Found: Akwakat Turns Your Mountain Bike into a Pontoon Boat

Akwakat water bike turns any bicycle into a pontoon boat

The Akwakat Waterbike Kit turns any mountain bike into a pontoon boat. The kit breaks down pretty small, compact enough to fit in a bike trailer if you’re looking to combine activities into a fully self contained trip. We think this would make a great addition to an adventure race.

The kit diverts your chainring to power a gear box connected to a propeller shaft. The bike mounts to a stainless steel frame, which connects to two inflatable reinforced PVC hulls. When not in use, it folds down into it’s own carrying bag and weighs about 15kg (~33lbs).

Cruising speed is generally between 4-8mph on calm water, and the hulls sit high on the water to make it easy to beach the craft. It’s designed and manufactured in New Zealand. US retail is $1,560, video and more pics below…

Akwakat waterbike kit turns any bicycle into a pontoon boat

Set up and assembly doesn’t seem too difficult, which means that their claimed 10-15 minutes should be more like half an hour the first couple times. Curious, check their video guide here.

Comments

carl - 12/12/12 - 9:38am

Praise the lord….. the wait is over! Now can they change my road bike into a ski boat?

Chris S. - 12/12/12 - 9:40am

Hmm… how much more weight are we bringing on our mountain bike ride?

Tyler (Editor) - 12/12/12 - 9:44am

Chris – just added that to post, about 15kg.

WannaBeSTi - 12/12/12 - 9:46am

I wonder how they keep the bike chain from getting in the way of the chain going to the gear box. I could see at 1:23 the bike chain is still passing through the rear derailleur.

It would be interesting to see what kind of speed a true cyclist could do. The people in the video have a cadence of about 60rpm.

Interesting idea, but how am I going to get my son’s trail-a-bike to attach?

Editor - 12/12/12 - 9:56am

Wanna – watch the install video at the link, the chain remains in the bike as normal, but is pulled off the chainrings so a shorter chain can run on the driveshaft converter. That part attaches to the chain stays directly behind the bottom bracket. I agree, would be fun to see how fast you could get them going!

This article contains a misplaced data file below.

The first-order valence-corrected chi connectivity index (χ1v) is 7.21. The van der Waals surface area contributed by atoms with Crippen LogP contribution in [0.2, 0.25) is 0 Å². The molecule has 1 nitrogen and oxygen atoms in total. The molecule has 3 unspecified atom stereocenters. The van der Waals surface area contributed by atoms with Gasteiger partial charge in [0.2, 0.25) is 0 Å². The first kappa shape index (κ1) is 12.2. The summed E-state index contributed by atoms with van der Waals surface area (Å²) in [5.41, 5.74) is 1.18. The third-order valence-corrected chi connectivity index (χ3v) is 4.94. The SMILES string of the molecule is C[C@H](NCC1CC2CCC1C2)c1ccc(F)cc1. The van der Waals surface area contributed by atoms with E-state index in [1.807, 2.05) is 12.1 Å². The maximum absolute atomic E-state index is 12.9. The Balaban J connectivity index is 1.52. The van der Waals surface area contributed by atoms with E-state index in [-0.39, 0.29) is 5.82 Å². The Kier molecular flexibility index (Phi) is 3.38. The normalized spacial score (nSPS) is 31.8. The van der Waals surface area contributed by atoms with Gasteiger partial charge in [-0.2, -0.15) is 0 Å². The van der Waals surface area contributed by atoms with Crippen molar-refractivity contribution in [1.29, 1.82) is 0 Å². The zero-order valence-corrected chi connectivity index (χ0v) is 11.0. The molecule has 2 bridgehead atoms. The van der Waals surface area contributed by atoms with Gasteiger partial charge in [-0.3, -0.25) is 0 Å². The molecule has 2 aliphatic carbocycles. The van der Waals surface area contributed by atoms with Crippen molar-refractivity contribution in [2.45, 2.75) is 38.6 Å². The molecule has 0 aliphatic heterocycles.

David R. - 12/12/12 - 10:11am

That’s a lot of air to push with a mini pump…

Nicholas - 12/12/12 - 10:27am

Looks like I need to bring my 20mm fork adapter. What about my rear 142×12 maxle. I guess I’ll have to just stick to riding singletrack.
If I ever get into boating I can by a kayak…

Rob E. - 12/12/12 - 10:40am

I guess it depends on what you mean by a “self-contained trip.” My thought would be a trip where you bike to a waterway, float across the waterway, and then continue on. For that to work with this set-up, you’d need a way to not only carry the pontoon set up on your bike, but also to carry everything on the floating bike set up. Might be doable if you could carry the gear on a rear rack, and then attach you wheels to rear rack when floating. It looks pretty cool, and I like the concept, but for actual, self-contained trips, I’m going to keep lusting after an Alpacka pack raft, which is cheaper, far lighter, and the bike part is completely optional. Still, I could see enjoying riding this around a lake.

yesplease - 12/12/12 - 11:01am

Does it turn?

Sancho - 12/12/12 - 11:25am

I would rather use somebody else’s bike for that.

Gillis - 12/12/12 - 12:09pm

I bet that could get pretty fun in rougher water. It could get to be quite a workout.

weekendwarriorwally - 12/12/12 - 12:51pm

do they offer carbon pontoons? i must have the best.

stack - 12/12/12 - 12:55pm

The biggest problem with design is that there is almost not wetted surface and tons of windage, so if there is any breeze at all, you are going not going to be able to overcome it and will simply drift downwind. It needs skegs running off the bottom of the pontoons. The prop seems to have been designed for its ability to pack flat, which means it has a ton of pitch, which means that it ought be spinning at a really low RPM, but it seems to me you’d want the exact opposite, since the relative effort of pedaling through the water is so easy, you are going to want to spin at a high cadence, and since there appears to be almost no change in the gear ratio, the prop is going to have really high rpm, so your’d be better off with really low pitch, and probably longer blades, which would generate a lot more power, albeit no more speed, but I think help overcome the the issue of getting blown around.

You are also going to want to bring some chocks for your brakes, so if you accidentally pull the lever you are not SOL when you try to put your wheels back on.

Keith - 12/12/12 - 2:19pm

I’d have to buy a $99 bike so I wouldn’t care about the corrosion….

carl - 12/12/12 - 4:01pm

30 plus years ago when I was working as a photographer I took photos for a magazine spread of one of the first kinetic races at Boulder Res. I remember they had just changed the rules because a lot of guys were riding their bikes to the water, taking an inflatable raft out of their backpacks, pumping it up, throwing the bike in and paddling away. When they got to the other side they just left the raft and rode away. What the organizers wanted was the vehicle you rode to also be the vehicle that crossed the res. There were a lot of long faces at the start line…….

Lev - 12/13/12 - 7:43am

I would like to take it over a sweet jump.

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